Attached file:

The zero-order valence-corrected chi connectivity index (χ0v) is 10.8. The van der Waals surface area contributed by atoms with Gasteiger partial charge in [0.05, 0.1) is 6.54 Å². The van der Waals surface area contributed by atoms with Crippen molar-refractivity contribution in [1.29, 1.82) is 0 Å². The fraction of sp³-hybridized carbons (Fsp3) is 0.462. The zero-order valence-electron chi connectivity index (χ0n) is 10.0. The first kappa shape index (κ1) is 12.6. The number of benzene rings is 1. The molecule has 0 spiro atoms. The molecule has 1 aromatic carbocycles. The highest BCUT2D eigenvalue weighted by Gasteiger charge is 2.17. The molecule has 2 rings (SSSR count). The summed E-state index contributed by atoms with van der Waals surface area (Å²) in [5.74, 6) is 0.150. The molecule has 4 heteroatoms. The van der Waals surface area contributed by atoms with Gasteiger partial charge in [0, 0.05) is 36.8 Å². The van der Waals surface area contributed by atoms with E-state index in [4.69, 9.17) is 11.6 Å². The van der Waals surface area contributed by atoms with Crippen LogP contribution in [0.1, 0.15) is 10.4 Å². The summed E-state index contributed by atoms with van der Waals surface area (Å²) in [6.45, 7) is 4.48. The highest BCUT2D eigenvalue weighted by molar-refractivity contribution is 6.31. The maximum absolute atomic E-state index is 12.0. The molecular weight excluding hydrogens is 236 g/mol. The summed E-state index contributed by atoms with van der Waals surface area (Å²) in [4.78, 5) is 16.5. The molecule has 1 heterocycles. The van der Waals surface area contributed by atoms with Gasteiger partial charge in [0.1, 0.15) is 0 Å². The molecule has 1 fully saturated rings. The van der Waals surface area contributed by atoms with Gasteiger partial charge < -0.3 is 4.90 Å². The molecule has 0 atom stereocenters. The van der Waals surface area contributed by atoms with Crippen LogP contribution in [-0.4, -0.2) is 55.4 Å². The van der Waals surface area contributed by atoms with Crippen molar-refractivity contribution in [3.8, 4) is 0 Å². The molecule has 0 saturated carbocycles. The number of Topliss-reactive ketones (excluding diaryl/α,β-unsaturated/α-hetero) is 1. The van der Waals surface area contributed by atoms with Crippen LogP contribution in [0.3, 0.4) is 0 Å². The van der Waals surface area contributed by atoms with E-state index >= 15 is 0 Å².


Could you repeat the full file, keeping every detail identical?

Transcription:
The zero-order valence-corrected chi connectivity index (χ0v) is 10.8. The van der Waals surface area contributed by atoms with Gasteiger partial charge in [0.05, 0.1) is 6.54 Å². The van der Waals surface area contributed by atoms with Crippen molar-refractivity contribution in [1.29, 1.82) is 0 Å². The fraction of sp³-hybridized carbons (Fsp3) is 0.462. The zero-order valence-electron chi connectivity index (χ0n) is 10.0. The first kappa shape index (κ1) is 12.6. The number of benzene rings is 1. The molecule has 0 spiro atoms. The molecule has 1 aromatic carbocycles. The highest BCUT2D eigenvalue weighted by Gasteiger charge is 2.17. The molecule has 2 rings (SSSR count). The summed E-state index contributed by atoms with van der Waals surface area (Å²) in [5.74, 6) is 0.150. The molecule has 4 heteroatoms. The van der Waals surface area contributed by atoms with Gasteiger partial charge in [0, 0.05) is 36.8 Å². The van der Waals surface area contributed by atoms with E-state index in [4.69, 9.17) is 11.6 Å². The van der Waals surface area contributed by atoms with Crippen LogP contribution in [0.1, 0.15) is 10.4 Å². The summed E-state index contributed by atoms with van der Waals surface area (Å²) in [6.45, 7) is 4.48. The highest BCUT2D eigenvalue weighted by molar-refractivity contribution is 6.31. The maximum absolute atomic E-state index is 12.0. The molecular weight excluding hydrogens is 236 g/mol. The summed E-state index contributed by atoms with van der Waals surface area (Å²) in [4.78, 5) is 16.5. The molecule has 1 heterocycles. The van der Waals surface area contributed by atoms with Gasteiger partial charge in [0.1, 0.15) is 0 Å². The molecule has 1 fully saturated rings. The van der Waals surface area contributed by atoms with Gasteiger partial charge < -0.3 is 4.90 Å². The molecule has 0 atom stereocenters. The van der Waals surface area contributed by atoms with Crippen LogP contribution in [-0.4, -0.2) is 55.4 Å². The van der Waals surface area contributed by atoms with Crippen molar-refractivity contribution in [3.8, 4) is 0 Å². The molecule has 0 saturated carbocycles. The number of Topliss-reactive ketones (excluding diaryl/α,β-unsaturated/α-hetero) is 1. The van der Waals surface area contributed by atoms with Crippen LogP contribution in [0.3, 0.4) is 0 Å². The van der Waals surface area contributed by atoms with E-state index >= 15 is 0 Å².